Financial protection translates to security for many parents, and knowing their children will always be taken care of financially can help provide peace of mind. Should the unexpected happen and you’re no longer able to provide for them, there’s a lot to consider when figuring out the best way to ensure they’re supported. Life insurance is a common solution to this problem and although it can give you financial peace of mind, it can also leave a large tax bill for your family. If you know you’re going to be subject to federal estate tax after you die, transferring your life insurance policy to someone else can help alleviate some of those tax costs.
Things to Consider
There are a few things to consider when making the decision to transfer your life insurance policy:
- What is the amount of the life insurance policy being transferred?
- Will any portion be subject to gift tax?
- How will future payments be made?
How to Transfer Your Life Insurance Policy
There are two options when it comes to transferring a life insurance policy:
- Transfer ownership of your policy to any other adult, including the policy beneficiary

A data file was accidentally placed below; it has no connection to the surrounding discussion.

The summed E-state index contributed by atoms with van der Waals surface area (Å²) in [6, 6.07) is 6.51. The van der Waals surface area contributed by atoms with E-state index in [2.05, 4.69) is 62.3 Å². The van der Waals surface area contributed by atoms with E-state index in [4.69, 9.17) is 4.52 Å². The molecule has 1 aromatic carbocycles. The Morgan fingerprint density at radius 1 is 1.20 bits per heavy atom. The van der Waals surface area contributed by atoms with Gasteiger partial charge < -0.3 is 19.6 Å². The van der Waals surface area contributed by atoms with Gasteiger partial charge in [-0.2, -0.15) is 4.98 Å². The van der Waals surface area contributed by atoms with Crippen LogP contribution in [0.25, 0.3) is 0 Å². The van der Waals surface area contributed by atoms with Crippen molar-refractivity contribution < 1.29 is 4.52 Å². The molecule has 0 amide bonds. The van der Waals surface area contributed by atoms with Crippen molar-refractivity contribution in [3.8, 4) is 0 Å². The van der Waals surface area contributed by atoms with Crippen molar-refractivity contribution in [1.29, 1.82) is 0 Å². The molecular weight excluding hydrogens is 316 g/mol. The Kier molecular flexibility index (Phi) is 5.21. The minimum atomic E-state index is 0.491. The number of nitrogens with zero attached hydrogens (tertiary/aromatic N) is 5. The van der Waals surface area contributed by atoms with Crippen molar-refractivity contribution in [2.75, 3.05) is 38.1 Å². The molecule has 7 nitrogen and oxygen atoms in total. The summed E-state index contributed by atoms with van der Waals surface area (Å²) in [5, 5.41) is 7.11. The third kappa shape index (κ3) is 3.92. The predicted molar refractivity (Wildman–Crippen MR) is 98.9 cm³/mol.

- Create an irrevocable life insurance trust and transfer ownership to it
Transferring ownership is generally a straight-forward process that’s as simple as signing the appropriate assignment of rights documents. If you transfer your policy and the cash value exceeds the annual exclusion limit, it’s considered a taxable gift. Once that policy is transferred, you no longer have control over the beneficiaries or coverage limit and the new owner is now responsible for the premium payments.
If you place your life insurance policy in a trust, a trustee takes control of the plan and makes sure premiums are paid and your money is distributed according to your wishes after you’re gone. A life insurance trust is a good option for those who want to avoid the risk of having the policy controlled by another person or party. Plus, the trust can be set up in a way that guarantees the policy premiums are paid on time, while you’re still alive.
When deciding on whether to transfer ownership of your life insurance policy, tax implications are a key factor to consider. For example, if you decide to transfer your policy and die within three years of the transfer date, the policy will be considered part of your entire estate and subject to federal taxation.
It’s important to weigh all of the pros and cons of transferring your life insurance policy. At SelectQuote, we can help you weigh your life insurance options and find the peace of mind that comes with securing a life insurance policy that’s right for you.